Professor Rab Scott, Head of Digital at the AMRC, uses the example of an old Colchester Bantam lathe to show how easily – and cheaply – companies can digitally enable these workhorses of the past to upgrade their legacy manufacturing processes.
A 1956 Colchester Bantam Lathe may not be the most likely piece of kit to take to one of the world’s most prestigious Machine Tool exhibitions. But that’s what the young engineers at the University of Sheffield’s Advanced Manufacturing Research Centre (AMRC) decided to ship down to the MACH show at Birmingham last month.
As this workhorse of the Second Industrial Revolution was being lifted into place the look on the faces of the surrounding exhibitors was one of utter bewilderment – what was this long extinct dinosaur doing at a tradeshow where most stands were sporting state-of-the-art equipment?
By the end of the week they knew. The Colchester was the star of the show.
What was it doing there? It was showing how even the oldest, grubbiest (it deliberately hadn’t been spruced up for the show) piece of kit can be brought into the age of the Fourth Industrial Revolution.
This once faithful servant of UK manufacturing had been retro-fitted with sensors to monitor vibration, temperature and current, with the data captured by the sensors displayed on an easy-to-read dash-board for the operator to see in real time. And the cost? A whopping £250.
And that was the message: for a relatively small amount anyone can pay to join the Fourth Industrial Revolution. Once you have joined, however, there is a problem – the problem of skills and support.
The support challenge is – who will do the integration of low cost sensors into a dashboarding system, and then how does this interface with the IT systems? At the moment these integrators are few and far between – so is this an opportunity for the market?
The skills challenge is broader. Contrary to what Facebook and Cambridge Analytica might suggest, data has no value. Data is only valuable when it is converted into knowledge, and that knowledge is easily exploited by the manufacturer. There’s no use giving me the knowledge of a quantum computer – I wouldn’t know what to do with it! Likewise, if I am on a beach at Largs (heaven knows why), there is no point in giving me knowledge about a machine in Cumbernauld. And this is the message. Data on its own will not transform your business. You also need skilled people to unlock, interpret and analyse the knowledge hidden inside that data, and then communicate it in the right form, to the right people at the right time.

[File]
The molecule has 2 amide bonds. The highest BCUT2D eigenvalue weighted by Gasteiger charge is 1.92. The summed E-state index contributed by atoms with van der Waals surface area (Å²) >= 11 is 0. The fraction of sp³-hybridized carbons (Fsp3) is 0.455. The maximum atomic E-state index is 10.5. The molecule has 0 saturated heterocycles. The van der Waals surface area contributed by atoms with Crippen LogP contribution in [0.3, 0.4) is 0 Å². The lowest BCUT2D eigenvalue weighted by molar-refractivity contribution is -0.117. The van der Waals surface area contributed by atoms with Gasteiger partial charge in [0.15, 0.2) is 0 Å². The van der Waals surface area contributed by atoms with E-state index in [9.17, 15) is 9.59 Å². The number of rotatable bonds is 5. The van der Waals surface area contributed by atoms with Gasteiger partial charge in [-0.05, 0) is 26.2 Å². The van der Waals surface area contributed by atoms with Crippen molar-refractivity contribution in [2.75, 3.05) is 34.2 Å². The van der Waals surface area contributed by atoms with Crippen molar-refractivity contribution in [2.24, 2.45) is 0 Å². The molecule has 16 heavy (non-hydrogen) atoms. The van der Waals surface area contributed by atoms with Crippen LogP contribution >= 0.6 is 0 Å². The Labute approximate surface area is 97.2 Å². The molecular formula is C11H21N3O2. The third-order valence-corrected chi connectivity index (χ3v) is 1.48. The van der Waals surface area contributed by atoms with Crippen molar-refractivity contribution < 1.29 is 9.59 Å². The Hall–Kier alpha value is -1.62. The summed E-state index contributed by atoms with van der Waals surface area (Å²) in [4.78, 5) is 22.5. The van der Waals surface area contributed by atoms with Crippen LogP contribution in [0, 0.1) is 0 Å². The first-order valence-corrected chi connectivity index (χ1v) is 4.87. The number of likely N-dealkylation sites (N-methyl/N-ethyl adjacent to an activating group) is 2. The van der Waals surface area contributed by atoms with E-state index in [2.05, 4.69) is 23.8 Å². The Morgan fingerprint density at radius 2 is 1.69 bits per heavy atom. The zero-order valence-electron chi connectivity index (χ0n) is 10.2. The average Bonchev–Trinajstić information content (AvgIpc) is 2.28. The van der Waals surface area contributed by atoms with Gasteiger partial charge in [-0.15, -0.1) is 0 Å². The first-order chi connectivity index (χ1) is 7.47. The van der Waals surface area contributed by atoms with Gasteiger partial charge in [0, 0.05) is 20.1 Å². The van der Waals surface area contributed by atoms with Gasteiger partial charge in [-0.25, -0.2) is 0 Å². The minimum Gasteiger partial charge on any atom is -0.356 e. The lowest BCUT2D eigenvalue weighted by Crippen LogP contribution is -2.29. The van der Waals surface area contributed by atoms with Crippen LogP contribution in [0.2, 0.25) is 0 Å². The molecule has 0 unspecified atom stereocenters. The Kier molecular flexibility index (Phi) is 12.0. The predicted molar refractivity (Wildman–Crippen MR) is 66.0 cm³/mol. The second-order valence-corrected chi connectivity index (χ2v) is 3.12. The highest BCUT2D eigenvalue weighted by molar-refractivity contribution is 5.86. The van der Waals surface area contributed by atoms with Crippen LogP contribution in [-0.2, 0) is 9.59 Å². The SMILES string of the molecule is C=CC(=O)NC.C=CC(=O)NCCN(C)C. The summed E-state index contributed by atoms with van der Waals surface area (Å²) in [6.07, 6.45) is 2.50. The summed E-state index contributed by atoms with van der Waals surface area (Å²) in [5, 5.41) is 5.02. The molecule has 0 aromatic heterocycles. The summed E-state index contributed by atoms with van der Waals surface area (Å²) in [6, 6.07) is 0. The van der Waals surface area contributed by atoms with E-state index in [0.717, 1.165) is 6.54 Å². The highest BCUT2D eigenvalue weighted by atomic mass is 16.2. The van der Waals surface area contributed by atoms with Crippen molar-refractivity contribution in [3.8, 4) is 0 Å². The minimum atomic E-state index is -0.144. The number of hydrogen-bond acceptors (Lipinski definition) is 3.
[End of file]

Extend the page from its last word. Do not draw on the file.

When talking about the Fourth Industrial Revolution I often cite this quote:
“Imagine every piece of equipment monitoring its own operation, including uptime, downtime, dwell-time, energy usage, malfunction and repair-time. Usage can then be reported with an Internet connection. Technologies exist right now that can do that in order to help end-users manage their assets.”
This was from an article by Jim Pinto in 2003 in Automation World – so what has changed?
Well, we can still do all of the above, but more cheaply, more quickly and with greater insights than before. And now, thanks to mobile digital technologies, we really can get these insights into the right hands in the right place at the right time. It is the connection of digital and manufacturing that is the spark igniting the Fourth Industrial Revolution. The Colchester brought in the crowds. Many were nostalgic for a glimpse of the past. But when they left the AMRC stand, they left with a clear view of what the future holds. The challenge now is how to help every manufacturer make that connection, adopt the technology, grow the skills, and make the future their own.